Better Call Behnken: Tampa Bay area employees losing jobs after not showing up during Hurricane Irma

(WFLA) – Employees from various fields across the Tampa Bay area lost their jobs after not showing up to work during Hurricane Irma.

Some refused to work during the storm. Some were in mandatory evacuations zones and then couldn’t get back quickly after the storm, due to gas shortages.

The City of Largo fired four employees for failing to work during the storm. The city classifies those employees as “emergency responders.”

One of those workers is Brian Nutting. He tells 8 On Your Side that he showed up for work, but left before employees hunkered down at work. He says there was no work to do during the storm, since his job is to clean up tree debris after the storm. He promised his boss he would return after the winds died down, but said his wife needed him at home.

“I got fired for protecting my wife during the storm,” Nutting said, adding that this is the first time he has ever been asked to stay at work during a storm in his 24 years with the city.

He said he returned the next morning and was sent home. But he’s angry that the city let him work Tuesday through Friday, and then fired him at the end of the day.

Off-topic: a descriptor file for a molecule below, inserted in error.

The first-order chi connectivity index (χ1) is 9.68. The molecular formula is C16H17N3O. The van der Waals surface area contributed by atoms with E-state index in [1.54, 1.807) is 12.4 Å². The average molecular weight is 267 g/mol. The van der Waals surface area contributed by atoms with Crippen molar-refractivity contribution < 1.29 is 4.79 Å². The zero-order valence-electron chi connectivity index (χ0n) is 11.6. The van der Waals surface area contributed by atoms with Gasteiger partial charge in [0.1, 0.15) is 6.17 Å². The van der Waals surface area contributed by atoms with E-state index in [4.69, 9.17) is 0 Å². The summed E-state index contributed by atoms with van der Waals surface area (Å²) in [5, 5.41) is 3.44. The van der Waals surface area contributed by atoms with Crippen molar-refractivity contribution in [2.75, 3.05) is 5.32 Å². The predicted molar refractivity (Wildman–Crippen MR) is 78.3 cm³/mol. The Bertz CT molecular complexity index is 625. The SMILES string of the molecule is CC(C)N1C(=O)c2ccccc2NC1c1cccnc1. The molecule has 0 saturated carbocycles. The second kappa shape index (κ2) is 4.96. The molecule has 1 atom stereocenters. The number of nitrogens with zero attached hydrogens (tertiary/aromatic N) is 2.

City officials defend the firing, saying all “emergency responders” sign paperwork yearly that states the rules during emergency situations and that they know they will be fired if they don’t comply.

Susan Sinz, Largo’s director of Human Resources, said this in an email to 8 On Your Side:

“Of course we all want to ensure the safety of our families and come after the event,” Sinz wrote. “However, the safety and health of our city is why we are primary responders in emergency events like this and we need to have everyone here in order to take care of the needs of the City and its residents.”

The Largo workers are not alone.

An industrial worker tells 8 On Your Side he was told he could evacuate by his boss, but was later fired because it took days for him to get back to Florida. A social worker evacuated to north Florida, and a gas shortage delayed her return trip. Now, her job is in limbo. A Jacksonville Pizza Hut made national news for posting a note to employees, telling them not to miss shifts before evacuating.

The bad news? Employers usually win.

Florida does not have laws in place to protect workers in cases like a hurricane, even when the governor declares an official state of emergency.

That puts workers in a tough position, said Josh Kersey, of Sass Law Firm in Tampa.

“You hate to see it, and unfortunately there are employers, which are completely in their legal right to do so, who will terminate employees who are put in really bad positions, with schools being out and not having power or water,” Kersey said.

Kersey and others say the law needs to be examined by the Florida legislature.

There are some legal issues that can be argued, employment lawyers say. For example, some workers could argue they are being asked to return to an unsafe work place or to a workplace that is located inside an evacuation zone.

Follow Shannon Behnken on Facebook


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